Compassion – Bringing Humanity to Your Work

Roger Schwarz

Compassion is one of the core values of the Mutual Learning approach.

Compassion means temporarily suspending judgment so that you can appreciate others’ perspectives or situations when they are different from your own. To be compassionate you need to be genuinely concerned about the other person or people’s needs. You need to think about and feel it from their perspective.

Here’s a simple example

When we’re developing facilitators to work with groups, sometimes they get really frustrated by the group. The group members don’t stay on task or they don’t keep commitments. When the facilitators get frustrated they wonder why we can seem so “patient.” Our answer is that we have compassion for the group. The team members are trying to change (which is why we’re working with them) and they don’t always change at the pace we would like them to. Getting angry at the team for not changing fast enough doesn’t help them or us.

If you’re working with someone who is feeling overwhelmed by his workload and you don’t think he has that much work to do, being compassionate means temporarily saying to yourself, “This sounds really difficult for him. Let me understand how he’s thinking and feeling about it. I may be missing things that he sees.” It’s easy to be compassionate when you agree with the other person’s situation; it’s more difficult – and more meaningful – when you’re compassionate with others who see things very differently from you.

Sometimes people think that compassion means feeling sorry for people and taking care of them in a way that rescues them.

Not in our approach. Our definition of compassion means appreciating their situation and holding them accountable. It means sharing all the relevant information with someone even if she may feel bad hearing it. Sometimes a client will say, “I don’t want to give a coworker negative feedback because it would hurt her feelings.” But when you withhold feedback that can help someone change and improve, you take away the chance to change. That’s cruel, not compassionate.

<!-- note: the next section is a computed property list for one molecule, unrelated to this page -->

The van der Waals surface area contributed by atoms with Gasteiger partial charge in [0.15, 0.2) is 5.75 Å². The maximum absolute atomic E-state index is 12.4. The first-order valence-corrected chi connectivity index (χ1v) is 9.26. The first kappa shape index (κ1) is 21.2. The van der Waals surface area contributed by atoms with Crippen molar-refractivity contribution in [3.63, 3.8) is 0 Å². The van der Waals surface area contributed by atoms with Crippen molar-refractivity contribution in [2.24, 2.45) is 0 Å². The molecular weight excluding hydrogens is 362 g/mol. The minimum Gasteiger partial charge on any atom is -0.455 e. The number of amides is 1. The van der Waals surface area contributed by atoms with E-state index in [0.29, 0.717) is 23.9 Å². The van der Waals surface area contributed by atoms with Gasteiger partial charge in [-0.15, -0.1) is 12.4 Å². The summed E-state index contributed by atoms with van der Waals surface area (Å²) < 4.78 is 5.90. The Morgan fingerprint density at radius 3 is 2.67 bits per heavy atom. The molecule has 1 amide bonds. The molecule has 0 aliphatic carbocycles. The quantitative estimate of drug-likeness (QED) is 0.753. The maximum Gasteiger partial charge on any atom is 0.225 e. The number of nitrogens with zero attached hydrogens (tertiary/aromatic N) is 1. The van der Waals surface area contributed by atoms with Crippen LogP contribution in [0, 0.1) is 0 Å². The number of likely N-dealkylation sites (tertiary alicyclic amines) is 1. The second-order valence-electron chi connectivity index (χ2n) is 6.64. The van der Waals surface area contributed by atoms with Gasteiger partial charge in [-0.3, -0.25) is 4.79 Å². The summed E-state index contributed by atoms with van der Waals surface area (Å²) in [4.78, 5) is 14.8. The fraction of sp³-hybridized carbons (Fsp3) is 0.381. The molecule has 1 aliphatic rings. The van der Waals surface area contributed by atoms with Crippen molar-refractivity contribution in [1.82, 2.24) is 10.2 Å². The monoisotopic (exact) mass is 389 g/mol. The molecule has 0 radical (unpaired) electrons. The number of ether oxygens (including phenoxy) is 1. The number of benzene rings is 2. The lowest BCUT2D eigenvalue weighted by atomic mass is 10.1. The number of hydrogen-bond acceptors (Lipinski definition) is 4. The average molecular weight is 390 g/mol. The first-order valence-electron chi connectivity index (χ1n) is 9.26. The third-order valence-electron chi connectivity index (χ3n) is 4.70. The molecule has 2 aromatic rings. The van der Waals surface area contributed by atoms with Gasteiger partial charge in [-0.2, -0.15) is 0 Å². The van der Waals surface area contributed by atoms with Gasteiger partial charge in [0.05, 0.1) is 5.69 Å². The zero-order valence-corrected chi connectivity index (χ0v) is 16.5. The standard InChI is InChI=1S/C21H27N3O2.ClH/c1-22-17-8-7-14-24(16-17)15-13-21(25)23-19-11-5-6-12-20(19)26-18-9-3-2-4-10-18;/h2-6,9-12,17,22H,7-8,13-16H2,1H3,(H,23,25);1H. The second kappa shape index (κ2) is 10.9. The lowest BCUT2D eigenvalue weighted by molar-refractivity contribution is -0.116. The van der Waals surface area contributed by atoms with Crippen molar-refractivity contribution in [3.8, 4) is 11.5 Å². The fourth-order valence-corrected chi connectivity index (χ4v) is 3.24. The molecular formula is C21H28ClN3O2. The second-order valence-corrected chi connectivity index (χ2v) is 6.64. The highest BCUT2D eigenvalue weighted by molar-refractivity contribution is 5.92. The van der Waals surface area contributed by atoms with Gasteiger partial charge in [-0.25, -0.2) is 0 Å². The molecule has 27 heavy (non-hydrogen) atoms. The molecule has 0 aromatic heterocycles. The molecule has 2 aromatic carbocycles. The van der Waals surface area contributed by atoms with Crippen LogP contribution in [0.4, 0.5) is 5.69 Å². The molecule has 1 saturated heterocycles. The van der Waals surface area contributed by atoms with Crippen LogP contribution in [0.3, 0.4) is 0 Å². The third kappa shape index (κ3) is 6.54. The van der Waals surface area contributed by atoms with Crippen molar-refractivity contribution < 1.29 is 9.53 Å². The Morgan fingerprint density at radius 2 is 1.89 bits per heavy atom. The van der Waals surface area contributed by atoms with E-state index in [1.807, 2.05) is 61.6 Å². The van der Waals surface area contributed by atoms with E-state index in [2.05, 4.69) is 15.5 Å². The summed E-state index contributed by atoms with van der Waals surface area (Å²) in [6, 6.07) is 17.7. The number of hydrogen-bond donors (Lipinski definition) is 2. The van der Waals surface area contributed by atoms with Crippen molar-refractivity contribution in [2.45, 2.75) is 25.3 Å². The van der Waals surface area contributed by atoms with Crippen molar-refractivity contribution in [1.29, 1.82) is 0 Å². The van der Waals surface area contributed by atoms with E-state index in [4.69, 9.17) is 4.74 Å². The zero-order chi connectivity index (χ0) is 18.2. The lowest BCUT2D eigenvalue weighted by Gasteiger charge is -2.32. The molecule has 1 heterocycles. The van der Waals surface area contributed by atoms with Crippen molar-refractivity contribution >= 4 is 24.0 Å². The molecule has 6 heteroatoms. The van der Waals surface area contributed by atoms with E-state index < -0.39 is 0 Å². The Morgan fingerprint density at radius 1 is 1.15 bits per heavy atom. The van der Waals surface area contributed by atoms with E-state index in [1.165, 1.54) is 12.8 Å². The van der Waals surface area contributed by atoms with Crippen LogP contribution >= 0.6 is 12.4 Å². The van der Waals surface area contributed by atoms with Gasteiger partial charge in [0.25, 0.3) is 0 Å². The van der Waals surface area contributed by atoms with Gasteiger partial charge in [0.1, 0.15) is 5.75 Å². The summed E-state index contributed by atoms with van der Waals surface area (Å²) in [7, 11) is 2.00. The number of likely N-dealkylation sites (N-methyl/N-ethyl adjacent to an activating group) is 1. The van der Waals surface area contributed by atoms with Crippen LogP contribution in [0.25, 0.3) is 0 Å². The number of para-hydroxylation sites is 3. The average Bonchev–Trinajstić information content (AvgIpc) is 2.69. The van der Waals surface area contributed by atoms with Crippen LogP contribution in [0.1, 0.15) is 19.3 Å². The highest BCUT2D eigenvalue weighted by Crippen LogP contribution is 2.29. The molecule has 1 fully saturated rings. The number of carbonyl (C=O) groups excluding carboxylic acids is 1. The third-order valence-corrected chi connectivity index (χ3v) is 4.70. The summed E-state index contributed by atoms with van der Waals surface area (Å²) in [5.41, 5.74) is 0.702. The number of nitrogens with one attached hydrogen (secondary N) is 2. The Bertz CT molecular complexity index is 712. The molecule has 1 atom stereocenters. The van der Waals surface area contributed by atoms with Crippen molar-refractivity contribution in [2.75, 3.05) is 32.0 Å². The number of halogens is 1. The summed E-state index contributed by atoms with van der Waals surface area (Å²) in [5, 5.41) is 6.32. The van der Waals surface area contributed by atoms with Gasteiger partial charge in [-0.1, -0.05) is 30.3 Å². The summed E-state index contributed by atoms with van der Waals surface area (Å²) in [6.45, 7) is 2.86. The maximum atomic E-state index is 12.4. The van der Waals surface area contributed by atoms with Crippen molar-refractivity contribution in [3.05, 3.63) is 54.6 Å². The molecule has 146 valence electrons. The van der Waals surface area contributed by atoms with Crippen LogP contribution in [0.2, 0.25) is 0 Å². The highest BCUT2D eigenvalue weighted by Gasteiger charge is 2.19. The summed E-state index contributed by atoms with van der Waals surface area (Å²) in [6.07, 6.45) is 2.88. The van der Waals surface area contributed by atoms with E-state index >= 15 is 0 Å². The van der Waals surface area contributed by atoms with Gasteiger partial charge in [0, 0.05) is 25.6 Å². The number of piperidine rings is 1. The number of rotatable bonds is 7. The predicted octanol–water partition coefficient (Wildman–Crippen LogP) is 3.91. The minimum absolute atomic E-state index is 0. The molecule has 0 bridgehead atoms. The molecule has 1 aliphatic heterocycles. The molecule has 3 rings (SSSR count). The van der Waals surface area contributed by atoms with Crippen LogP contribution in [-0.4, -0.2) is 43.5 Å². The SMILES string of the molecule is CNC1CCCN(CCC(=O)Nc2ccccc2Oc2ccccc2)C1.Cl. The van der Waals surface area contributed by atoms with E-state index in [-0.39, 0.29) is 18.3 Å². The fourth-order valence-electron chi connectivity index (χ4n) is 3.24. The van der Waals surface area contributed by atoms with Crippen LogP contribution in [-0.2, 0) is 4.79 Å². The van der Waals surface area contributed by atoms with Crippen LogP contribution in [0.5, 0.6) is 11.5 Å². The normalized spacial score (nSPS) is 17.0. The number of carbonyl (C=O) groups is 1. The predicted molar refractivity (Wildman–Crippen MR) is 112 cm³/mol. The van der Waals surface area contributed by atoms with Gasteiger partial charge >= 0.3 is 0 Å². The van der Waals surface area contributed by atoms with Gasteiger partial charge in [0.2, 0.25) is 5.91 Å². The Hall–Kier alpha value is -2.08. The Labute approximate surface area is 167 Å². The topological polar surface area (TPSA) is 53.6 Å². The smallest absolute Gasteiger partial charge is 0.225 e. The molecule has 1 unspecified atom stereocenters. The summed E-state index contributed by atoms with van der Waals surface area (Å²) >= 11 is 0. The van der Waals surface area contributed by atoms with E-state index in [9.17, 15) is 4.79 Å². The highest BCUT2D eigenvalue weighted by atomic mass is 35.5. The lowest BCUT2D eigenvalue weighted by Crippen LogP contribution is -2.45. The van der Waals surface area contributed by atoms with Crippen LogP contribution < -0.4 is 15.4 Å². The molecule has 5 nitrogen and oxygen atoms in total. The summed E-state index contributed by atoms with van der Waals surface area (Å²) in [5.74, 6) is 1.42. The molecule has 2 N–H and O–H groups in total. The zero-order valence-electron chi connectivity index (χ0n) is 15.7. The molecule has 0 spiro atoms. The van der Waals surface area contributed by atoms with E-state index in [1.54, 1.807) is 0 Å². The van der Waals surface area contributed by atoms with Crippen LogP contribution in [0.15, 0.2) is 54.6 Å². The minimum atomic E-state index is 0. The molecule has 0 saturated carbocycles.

When I introduced compassion to my work a number of years ago, I was concerned that my clients (some of whom work in scientifically-based organizations) would see it as “touchy-feely.” To my surprise and relief, they immediately understood the value of compassion – often because it was missing in their own workplace.

It’s hard to have compassion for others if you don’t have compassion for yourself. As a recovering perfectionist, I know this well. As long as I demanded perfection of myself, I would take myself to task when I didn’t meet my own standards. And I did the same with others. If you are always judging yourself unfairly; you will do the same to others.

Compassion makes it easier to use the other core values of the Mutual Learning approach. When you have compassion, it’s natural to be curious about what leads people to do what they do and it’s easier to be transparent about what you’re thinking. That’s because the questions you ask and the points of view you share stem from your interest in learning rather than simply judging. When you have compassion, it’s easier to maintain accountability because accountability is in the service of development rather than punishment. And when you have compassion, you are more likely to surface everyone’s underlying needs; that makes it easier to generate commitment.

Originally published October 2005